News - January 27, 2011

Hasty Lunch Break


China has an old saying about the three meals in a day: at breakfast eat until full, at lunch eat well, and at dinner eat just a little. This is also regarded as a way of adhering to the heart of Chinese culture: the philosophy of Yin and Yang.

A typical Chinese lunch break means a well prepared, fresh, warm lunch followed by a half-hour nap at home. People keep this in mind and try to stick to it. When I started living abroad, I compromised by heating food which I prepared the night before and taking a 10 minute catnap in my office chair.
But because of an accident two months ago, the fire brigade confiscated the microwave oven from our office kitchen. As a result, I had to give up my hot meal and pay attention to what Dutch people eat for lunch, and try to survive on it. Most Dutch people take a packed lunch to work, typically consisting of a home-made sandwich with brown bread and cheese or ham, a piece of fruit, a glass of cold milk or an instant cup-a-soup. It looks quite like another breakfast which is easy to prepare, easy to package and easy to finish in a few minutes. I truly believe that Dutch people spend the least time on lunch compared with other nations. I think that just because of this less extensive lunch menu, people do not feel sleepy and go back to work immediately. And obviously the office canteen is not the only place to enjoy their lunch. There are many options for this bread-and-cheese time: in the office, on the train, bus or car, in the park, on the grass, or under the summer sun.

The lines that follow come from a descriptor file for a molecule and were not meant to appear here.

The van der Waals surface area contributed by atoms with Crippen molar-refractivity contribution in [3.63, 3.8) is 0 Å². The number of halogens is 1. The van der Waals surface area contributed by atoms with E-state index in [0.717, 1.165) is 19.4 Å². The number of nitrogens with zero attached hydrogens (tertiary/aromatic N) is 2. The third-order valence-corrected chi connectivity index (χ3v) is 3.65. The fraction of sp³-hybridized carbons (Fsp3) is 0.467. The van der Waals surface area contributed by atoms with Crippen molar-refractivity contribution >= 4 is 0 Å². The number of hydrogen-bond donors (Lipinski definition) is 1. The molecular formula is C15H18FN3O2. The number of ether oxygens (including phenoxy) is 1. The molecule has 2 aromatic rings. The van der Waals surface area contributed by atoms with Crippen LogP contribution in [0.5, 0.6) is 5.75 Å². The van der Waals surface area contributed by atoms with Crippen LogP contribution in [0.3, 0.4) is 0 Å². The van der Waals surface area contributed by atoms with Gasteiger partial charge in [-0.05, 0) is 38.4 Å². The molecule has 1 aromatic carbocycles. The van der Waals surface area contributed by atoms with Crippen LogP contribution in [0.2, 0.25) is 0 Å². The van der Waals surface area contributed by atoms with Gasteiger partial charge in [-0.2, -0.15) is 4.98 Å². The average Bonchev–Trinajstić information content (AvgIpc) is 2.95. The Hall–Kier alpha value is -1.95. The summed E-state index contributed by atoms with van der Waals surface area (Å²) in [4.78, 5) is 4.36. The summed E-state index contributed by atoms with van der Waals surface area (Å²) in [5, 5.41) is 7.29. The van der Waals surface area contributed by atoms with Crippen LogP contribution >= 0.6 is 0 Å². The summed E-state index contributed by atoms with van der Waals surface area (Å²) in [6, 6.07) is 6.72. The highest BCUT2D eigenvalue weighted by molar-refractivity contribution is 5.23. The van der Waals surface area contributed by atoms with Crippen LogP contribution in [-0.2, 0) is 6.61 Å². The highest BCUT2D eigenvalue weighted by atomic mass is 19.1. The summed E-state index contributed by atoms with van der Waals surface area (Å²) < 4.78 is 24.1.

If you ask me if I am suffering from this typical Dutch lunch break, the answer is no. Lunch time now, everyone, eet smakelijk! Yanyan Sun, PhD-student Animal Breeding & Genetics
Do you have a nice anecdote about your experience of going Dutch? Send it in! Describe an encounter with Dutch culture in detail and comment on it briefly. 300 words max. Send it to and earn fifty euro and Dutch candy.